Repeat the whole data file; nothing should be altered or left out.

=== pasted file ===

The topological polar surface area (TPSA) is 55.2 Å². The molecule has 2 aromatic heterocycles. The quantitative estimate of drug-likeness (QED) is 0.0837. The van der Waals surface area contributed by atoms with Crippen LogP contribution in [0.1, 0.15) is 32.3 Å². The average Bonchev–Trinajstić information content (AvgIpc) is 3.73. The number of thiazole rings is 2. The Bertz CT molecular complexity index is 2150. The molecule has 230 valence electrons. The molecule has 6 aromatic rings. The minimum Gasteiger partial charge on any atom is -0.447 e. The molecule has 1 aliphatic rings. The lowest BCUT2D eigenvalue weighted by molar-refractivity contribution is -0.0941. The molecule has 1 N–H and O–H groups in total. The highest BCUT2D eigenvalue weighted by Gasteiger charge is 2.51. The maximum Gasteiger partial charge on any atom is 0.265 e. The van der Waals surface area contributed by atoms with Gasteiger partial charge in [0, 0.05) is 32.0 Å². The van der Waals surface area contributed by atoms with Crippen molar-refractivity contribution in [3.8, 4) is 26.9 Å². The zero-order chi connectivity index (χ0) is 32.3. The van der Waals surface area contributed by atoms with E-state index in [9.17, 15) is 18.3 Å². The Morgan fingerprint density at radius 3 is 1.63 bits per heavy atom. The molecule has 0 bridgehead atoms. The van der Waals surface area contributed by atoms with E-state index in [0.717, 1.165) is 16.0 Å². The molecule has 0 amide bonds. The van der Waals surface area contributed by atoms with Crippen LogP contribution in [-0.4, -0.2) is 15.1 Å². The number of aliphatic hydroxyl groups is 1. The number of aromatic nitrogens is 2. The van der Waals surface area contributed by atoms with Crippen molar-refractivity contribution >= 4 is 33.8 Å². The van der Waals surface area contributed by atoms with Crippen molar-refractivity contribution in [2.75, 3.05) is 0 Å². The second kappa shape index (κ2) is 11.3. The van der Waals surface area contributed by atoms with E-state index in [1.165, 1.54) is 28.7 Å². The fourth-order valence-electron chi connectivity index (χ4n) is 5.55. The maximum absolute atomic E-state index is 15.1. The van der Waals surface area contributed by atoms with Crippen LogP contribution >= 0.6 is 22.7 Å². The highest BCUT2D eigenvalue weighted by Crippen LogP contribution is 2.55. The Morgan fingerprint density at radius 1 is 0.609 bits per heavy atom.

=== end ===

The topological polar surface area (TPSA) is 55.2 Å². The molecule has 2 aromatic heterocycles. The quantitative estimate of drug-likeness (QED) is 0.0837. The van der Waals surface area contributed by atoms with Crippen LogP contribution in [0.1, 0.15) is 32.3 Å². The average Bonchev–Trinajstić information content (AvgIpc) is 3.73. The number of thiazole rings is 2. The Bertz CT molecular complexity index is 2150. The molecule has 230 valence electrons. The molecule has 6 aromatic rings. The minimum Gasteiger partial charge on any atom is -0.447 e. The molecule has 1 aliphatic rings. The lowest BCUT2D eigenvalue weighted by molar-refractivity contribution is -0.0941. The molecule has 1 N–H and O–H groups in total. The highest BCUT2D eigenvalue weighted by Gasteiger charge is 2.51. The maximum Gasteiger partial charge on any atom is 0.265 e. The van der Waals surface area contributed by atoms with Gasteiger partial charge in [0, 0.05) is 32.0 Å². The van der Waals surface area contributed by atoms with Crippen molar-refractivity contribution in [3.8, 4) is 26.9 Å². The zero-order chi connectivity index (χ0) is 32.3. The van der Waals surface area contributed by atoms with E-state index in [9.17, 15) is 18.3 Å². The Morgan fingerprint density at radius 3 is 1.63 bits per heavy atom. The molecule has 0 bridgehead atoms. The van der Waals surface area contributed by atoms with E-state index in [0.717, 1.165) is 16.0 Å². The molecule has 0 amide bonds. The van der Waals surface area contributed by atoms with Crippen LogP contribution in [-0.4, -0.2) is 15.1 Å². The number of aliphatic hydroxyl groups is 1. The number of aromatic nitrogens is 2. The van der Waals surface area contributed by atoms with Crippen molar-refractivity contribution >= 4 is 33.8 Å². The van der Waals surface area contributed by atoms with Crippen molar-refractivity contribution in [2.75, 3.05) is 0 Å². The second kappa shape index (κ2) is 11.3. The van der Waals surface area contributed by atoms with E-state index in [1.165, 1.54) is 28.7 Å². The fourth-order valence-electron chi connectivity index (χ4n) is 5.55. The maximum absolute atomic E-state index is 15.1. The van der Waals surface area contributed by atoms with Crippen LogP contribution >= 0.6 is 22.7 Å². The highest BCUT2D eigenvalue weighted by Crippen LogP contribution is 2.55. The Morgan fingerprint density at radius 1 is 0.609 bits per heavy atom.